A European satellite is facing a fiery doom next month, when it is expected to begin falling from space to end a successful mission to map Earth's gravity. The spacecraft runs out of fuel in October, but exactly when and where it will fall to Earth isn't yet known.
The fiery re-entry of the Gravity field and steady-state Ocean Circulation Explorer (GOCE) satellite, which the European Space Agency has billed as the "the Ferrari of space," will occur about two or three weeks after the satellite runs out of fuel in mid-October, ESA officials said.
"The affected area will be narrowed down closer to the time of re-entry," ESA officials explained in a statement. "Taking into account that two-thirds of Earth are covered by oceans and vast areas are thinly populated, the danger to life or property is very low." [6 Biggest Spacecraft to Fall Uncontrolled From Space]
About 40 metric tons of human-made space debris rains on to Earth every year, but the risk of any of it hitting somebody is lower than being smacked by a meteorite, ESA added.
The $450 million gravity-mapping GOCE satellite launched in March 2009, with ESA dubbing it "the Ferrari of space" due to the satellite's aerodynamic design, which was required to counteract the drag of atmospheric particles whizzing by in its low orbit around Earth. The satellite skims above Earth at an altitude of just 139 miles. By comparison, the International Space Station orbits at about 249 miles.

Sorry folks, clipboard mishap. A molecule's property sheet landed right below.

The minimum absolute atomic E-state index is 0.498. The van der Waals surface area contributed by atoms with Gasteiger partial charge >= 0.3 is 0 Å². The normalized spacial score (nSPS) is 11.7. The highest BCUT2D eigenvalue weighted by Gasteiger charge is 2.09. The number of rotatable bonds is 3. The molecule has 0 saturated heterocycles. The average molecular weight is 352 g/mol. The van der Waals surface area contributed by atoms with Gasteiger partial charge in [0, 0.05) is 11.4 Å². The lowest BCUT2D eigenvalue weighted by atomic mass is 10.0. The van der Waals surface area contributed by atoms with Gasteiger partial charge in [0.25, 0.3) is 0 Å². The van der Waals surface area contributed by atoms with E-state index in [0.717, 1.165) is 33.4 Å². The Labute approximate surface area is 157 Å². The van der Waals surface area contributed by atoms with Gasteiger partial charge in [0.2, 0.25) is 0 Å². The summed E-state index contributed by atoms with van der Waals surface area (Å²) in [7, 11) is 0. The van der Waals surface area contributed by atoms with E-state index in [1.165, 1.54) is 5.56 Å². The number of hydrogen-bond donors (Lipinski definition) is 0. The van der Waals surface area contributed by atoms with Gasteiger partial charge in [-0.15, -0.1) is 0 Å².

The satellite was designed to work for two years, and in that timeframe it produced the most accurate model of Earth's gravity field ever seen. GOCE also produced the first high-resolution map of the boundary between Earth's crust and mantle.
Most of the satellite is expected to disintegrate in the Earth's atmosphere, but ESA said some large pieces could reach the surface. Its space debris office is monitoring the satellite's orbit and will provide risk assessments and re-entry predictions closer to GOCE's expected fall from orbit.
There have been several instances of human-made space objects falling back to Earth.
In 2011, for example, global attention focused on the demise of NASA's defunct Upper Atmospheric Research Satellite (UARS), which hit the Pacific Ocean. Debris from NASA's Skylab space station rained on Australia in 1979, and Russia's Mir space station reportedly generated sonic booms in 2001 as it fell in the ocean within sight of beachgoers in Fiji.